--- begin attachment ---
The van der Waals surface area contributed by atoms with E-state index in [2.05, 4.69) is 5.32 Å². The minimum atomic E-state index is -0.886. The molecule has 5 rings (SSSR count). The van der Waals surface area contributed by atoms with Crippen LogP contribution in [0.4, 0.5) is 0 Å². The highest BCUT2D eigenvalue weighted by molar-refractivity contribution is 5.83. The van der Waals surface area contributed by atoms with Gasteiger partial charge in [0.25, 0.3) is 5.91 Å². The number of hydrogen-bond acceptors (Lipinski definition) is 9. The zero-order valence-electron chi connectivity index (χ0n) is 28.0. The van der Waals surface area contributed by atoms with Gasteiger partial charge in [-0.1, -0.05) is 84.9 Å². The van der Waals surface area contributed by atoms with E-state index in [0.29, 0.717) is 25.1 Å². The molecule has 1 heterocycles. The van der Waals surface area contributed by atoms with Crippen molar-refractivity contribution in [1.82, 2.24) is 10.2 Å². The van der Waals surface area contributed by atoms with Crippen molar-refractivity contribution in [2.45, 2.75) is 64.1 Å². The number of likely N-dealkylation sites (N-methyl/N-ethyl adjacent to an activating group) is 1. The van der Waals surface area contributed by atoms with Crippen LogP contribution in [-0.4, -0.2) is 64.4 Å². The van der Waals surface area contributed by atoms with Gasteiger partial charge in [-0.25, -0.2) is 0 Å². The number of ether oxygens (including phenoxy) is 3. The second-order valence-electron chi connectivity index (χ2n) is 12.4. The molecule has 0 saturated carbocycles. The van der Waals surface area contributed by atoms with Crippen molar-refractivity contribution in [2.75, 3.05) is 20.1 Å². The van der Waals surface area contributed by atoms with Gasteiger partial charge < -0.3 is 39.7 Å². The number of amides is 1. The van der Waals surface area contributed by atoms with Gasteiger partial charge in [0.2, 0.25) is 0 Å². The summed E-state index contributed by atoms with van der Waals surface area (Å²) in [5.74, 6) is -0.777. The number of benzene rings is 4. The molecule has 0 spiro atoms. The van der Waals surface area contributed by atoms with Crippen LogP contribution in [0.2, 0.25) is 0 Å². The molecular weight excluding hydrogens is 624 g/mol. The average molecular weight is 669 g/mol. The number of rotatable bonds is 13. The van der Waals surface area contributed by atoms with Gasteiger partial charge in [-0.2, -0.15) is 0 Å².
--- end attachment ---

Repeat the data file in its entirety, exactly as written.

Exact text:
The van der Waals surface area contributed by atoms with E-state index in [2.05, 4.69) is 5.32 Å². The minimum atomic E-state index is -0.886. The molecule has 5 rings (SSSR count). The van der Waals surface area contributed by atoms with Crippen LogP contribution in [0.4, 0.5) is 0 Å². The highest BCUT2D eigenvalue weighted by molar-refractivity contribution is 5.83. The van der Waals surface area contributed by atoms with Gasteiger partial charge in [0.25, 0.3) is 5.91 Å². The number of hydrogen-bond acceptors (Lipinski definition) is 9. The zero-order valence-electron chi connectivity index (χ0n) is 28.0. The van der Waals surface area contributed by atoms with Gasteiger partial charge in [-0.1, -0.05) is 84.9 Å². The van der Waals surface area contributed by atoms with E-state index in [0.29, 0.717) is 25.1 Å². The molecule has 1 heterocycles. The van der Waals surface area contributed by atoms with Crippen molar-refractivity contribution in [1.82, 2.24) is 10.2 Å². The van der Waals surface area contributed by atoms with Crippen molar-refractivity contribution in [2.45, 2.75) is 64.1 Å². The number of likely N-dealkylation sites (N-methyl/N-ethyl adjacent to an activating group) is 1. The van der Waals surface area contributed by atoms with Crippen LogP contribution in [-0.4, -0.2) is 64.4 Å². The van der Waals surface area contributed by atoms with Gasteiger partial charge in [-0.25, -0.2) is 0 Å². The number of ether oxygens (including phenoxy) is 3. The second-order valence-electron chi connectivity index (χ2n) is 12.4. The molecule has 0 saturated carbocycles. The van der Waals surface area contributed by atoms with Crippen molar-refractivity contribution in [2.75, 3.05) is 20.1 Å². The van der Waals surface area contributed by atoms with Gasteiger partial charge < -0.3 is 39.7 Å². The number of amides is 1. The van der Waals surface area contributed by atoms with Gasteiger partial charge in [0.2, 0.25) is 0 Å². The summed E-state index contributed by atoms with van der Waals surface area (Å²) in [5.74, 6) is -0.777. The number of benzene rings is 4. The molecule has 0 spiro atoms. The van der Waals surface area contributed by atoms with Crippen LogP contribution in [0.2, 0.25) is 0 Å². The molecular weight excluding hydrogens is 624 g/mol. The average molecular weight is 669 g/mol. The number of rotatable bonds is 13. The van der Waals surface area contributed by atoms with Gasteiger partial charge in [-0.2, -0.15) is 0 Å².